Roslyn Campbell was happy to spend the day making a vagina costume with a borrowed sewing machine; it was a nice break from packing and posting orders.

Campbell is the founder and one-woman show behind the social-enterprise business Tsuno. It sells sustainable, natural-fibre bamboo sanitary pads and donates 50 per cent of its profits to One Girl, a charity that educates girls in Uganda and Sierra Leone. Last year Campbell donated $4200.

According to One Girl “a girl born in Sierra Leone is more likely to be sexually assaulted than she is to go to high school”.

One of the reasons – among many – that girls in Sierra Leone don’t attend school is not having the right products to manage their periods. And the methods they often must use (dirty rags, kitchen sponges, newspaper, leaves, bark) cause health problems that can keep girls out of school for up to 12 weeks a year. Often it’s also the stigma of menstruating that keeps girls at home and out of classrooms. One Girl’s Launchpad program works with communities to educate women about menstrual hygiene and to set women up to sell affordable, biodegradable sanitary pads to women and girls in their communities.

Campbell started Tsuno two years ago when she came across One Girl and the work it does. “I have seen them start from selling a box of chocolates to getting thousands of people on board on their mission to educate one million girls by 2020,” says Campbell.

Part of what Campbell has always done with Tsuno is to smash the stigma around periods. She did it with the Shark Week exhibition she curated in January. Now the menstrual mover and shaker is doing it again with her new Pozible campaign and the video she has created to promote it.

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The vagina costume Campbell made features in a short video (of a vagina with a Scottish accent) she made with comedian Hannah Marlaski (“She was pretending to be this vagina after I’d met her for 15 minutes”) for Tsuno’s new Pozible campaign to fund the addition of organic cotton tampons to the Tsuno range.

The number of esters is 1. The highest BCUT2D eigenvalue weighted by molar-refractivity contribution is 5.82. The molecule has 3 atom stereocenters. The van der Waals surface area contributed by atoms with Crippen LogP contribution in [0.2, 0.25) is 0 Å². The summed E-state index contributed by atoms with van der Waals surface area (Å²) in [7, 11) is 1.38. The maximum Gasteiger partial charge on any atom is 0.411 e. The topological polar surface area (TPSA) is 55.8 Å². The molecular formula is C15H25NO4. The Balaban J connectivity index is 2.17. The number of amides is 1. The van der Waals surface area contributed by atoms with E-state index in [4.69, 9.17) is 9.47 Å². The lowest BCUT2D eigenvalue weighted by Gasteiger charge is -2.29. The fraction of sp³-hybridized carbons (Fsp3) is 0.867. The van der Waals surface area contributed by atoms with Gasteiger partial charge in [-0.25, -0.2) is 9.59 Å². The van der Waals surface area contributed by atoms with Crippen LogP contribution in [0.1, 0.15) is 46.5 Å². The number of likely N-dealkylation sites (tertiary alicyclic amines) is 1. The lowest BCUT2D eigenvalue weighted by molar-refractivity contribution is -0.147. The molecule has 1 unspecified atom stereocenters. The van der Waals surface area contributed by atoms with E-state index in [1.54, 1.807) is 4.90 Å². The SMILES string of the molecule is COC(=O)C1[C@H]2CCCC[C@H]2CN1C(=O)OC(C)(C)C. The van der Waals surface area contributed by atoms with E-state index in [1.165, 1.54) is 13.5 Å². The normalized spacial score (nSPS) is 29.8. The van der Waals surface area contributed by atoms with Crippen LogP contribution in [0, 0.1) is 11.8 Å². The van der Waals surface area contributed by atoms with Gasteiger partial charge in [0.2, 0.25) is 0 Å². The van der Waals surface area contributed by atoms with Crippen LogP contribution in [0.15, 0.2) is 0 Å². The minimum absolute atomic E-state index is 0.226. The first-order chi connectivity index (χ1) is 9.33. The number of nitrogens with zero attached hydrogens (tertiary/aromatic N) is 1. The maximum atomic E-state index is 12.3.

“Now someone has pledged for a costume on the campaign, so I have to make another one,” says Campbell.

If the Pozible campaign is successful, the tampons will be made at a factory that is the second-largest producer of tampons in the world; it already makes brands available in Australia and the US. “I feel really good knowing they’ve been on the market for a long time. And they’re safe.”

The campaign hopes to raise only enough for the minimum order of tampons. It has currently raised $30,912 of its $45,000 target.

For those who want to contribute but don’t need or want tampons themselves, the Pozible campaign comes with the option to pre-order tampons that will go to asylum seekers and homeless people in Australia.

Contributors can donate a box of tampons to the Asylum Seeker Resource Centre (ASRC), Share The Dignity or Essentials for Women South Australia, and Tsuno will match those donations (that works out to $7 for two boxes).

You can contribute to Tsuno’s latest Pozible campaign to add organic cotton tampons to its range here. The campaign ends on November 15.

Article updated on November 7, 2016.